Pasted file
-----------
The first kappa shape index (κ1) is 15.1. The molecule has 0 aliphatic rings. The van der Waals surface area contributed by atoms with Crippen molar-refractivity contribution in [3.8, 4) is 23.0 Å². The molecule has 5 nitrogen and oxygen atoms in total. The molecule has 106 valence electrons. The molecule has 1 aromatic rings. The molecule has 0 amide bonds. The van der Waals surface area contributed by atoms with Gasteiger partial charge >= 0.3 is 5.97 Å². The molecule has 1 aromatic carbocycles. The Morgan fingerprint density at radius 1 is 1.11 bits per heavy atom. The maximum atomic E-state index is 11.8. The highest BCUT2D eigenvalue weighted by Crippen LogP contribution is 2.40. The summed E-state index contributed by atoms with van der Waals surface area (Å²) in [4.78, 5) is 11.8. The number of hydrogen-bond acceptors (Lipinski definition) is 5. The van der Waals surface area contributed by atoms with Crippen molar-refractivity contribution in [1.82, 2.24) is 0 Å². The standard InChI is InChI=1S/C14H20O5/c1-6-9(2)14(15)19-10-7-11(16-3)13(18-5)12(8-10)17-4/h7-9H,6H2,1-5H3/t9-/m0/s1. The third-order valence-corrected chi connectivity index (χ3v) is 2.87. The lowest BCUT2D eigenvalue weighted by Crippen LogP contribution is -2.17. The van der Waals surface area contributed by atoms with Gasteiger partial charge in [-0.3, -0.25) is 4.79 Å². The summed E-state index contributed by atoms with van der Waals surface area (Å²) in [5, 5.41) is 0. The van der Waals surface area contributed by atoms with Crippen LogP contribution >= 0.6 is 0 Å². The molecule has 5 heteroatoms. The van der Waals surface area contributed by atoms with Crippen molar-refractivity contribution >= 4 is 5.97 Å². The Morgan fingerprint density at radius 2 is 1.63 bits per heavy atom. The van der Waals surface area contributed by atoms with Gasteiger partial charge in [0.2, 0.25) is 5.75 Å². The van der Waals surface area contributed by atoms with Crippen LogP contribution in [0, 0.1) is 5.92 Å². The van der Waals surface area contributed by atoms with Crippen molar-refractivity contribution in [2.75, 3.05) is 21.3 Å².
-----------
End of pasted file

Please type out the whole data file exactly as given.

The first kappa shape index (κ1) is 15.1. The molecule has 0 aliphatic rings. The van der Waals surface area contributed by atoms with Crippen molar-refractivity contribution in [3.8, 4) is 23.0 Å². The molecule has 5 nitrogen and oxygen atoms in total. The molecule has 106 valence electrons. The molecule has 1 aromatic rings. The molecule has 0 amide bonds. The van der Waals surface area contributed by atoms with Gasteiger partial charge >= 0.3 is 5.97 Å². The molecule has 1 aromatic carbocycles. The Morgan fingerprint density at radius 1 is 1.11 bits per heavy atom. The maximum atomic E-state index is 11.8. The highest BCUT2D eigenvalue weighted by Crippen LogP contribution is 2.40. The summed E-state index contributed by atoms with van der Waals surface area (Å²) in [4.78, 5) is 11.8. The number of hydrogen-bond acceptors (Lipinski definition) is 5. The van der Waals surface area contributed by atoms with Crippen molar-refractivity contribution in [1.82, 2.24) is 0 Å². The standard InChI is InChI=1S/C14H20O5/c1-6-9(2)14(15)19-10-7-11(16-3)13(18-5)12(8-10)17-4/h7-9H,6H2,1-5H3/t9-/m0/s1. The third-order valence-corrected chi connectivity index (χ3v) is 2.87. The lowest BCUT2D eigenvalue weighted by Crippen LogP contribution is -2.17. The van der Waals surface area contributed by atoms with Gasteiger partial charge in [-0.3, -0.25) is 4.79 Å². The summed E-state index contributed by atoms with van der Waals surface area (Å²) in [5, 5.41) is 0. The van der Waals surface area contributed by atoms with Crippen LogP contribution >= 0.6 is 0 Å². The molecule has 5 heteroatoms. The van der Waals surface area contributed by atoms with Crippen molar-refractivity contribution >= 4 is 5.97 Å². The Morgan fingerprint density at radius 2 is 1.63 bits per heavy atom. The van der Waals surface area contributed by atoms with Gasteiger partial charge in [0.2, 0.25) is 5.75 Å². The van der Waals surface area contributed by atoms with Crippen LogP contribution in [0, 0.1) is 5.92 Å². The van der Waals surface area contributed by atoms with Crippen molar-refractivity contribution in [2.75, 3.05) is 21.3 Å².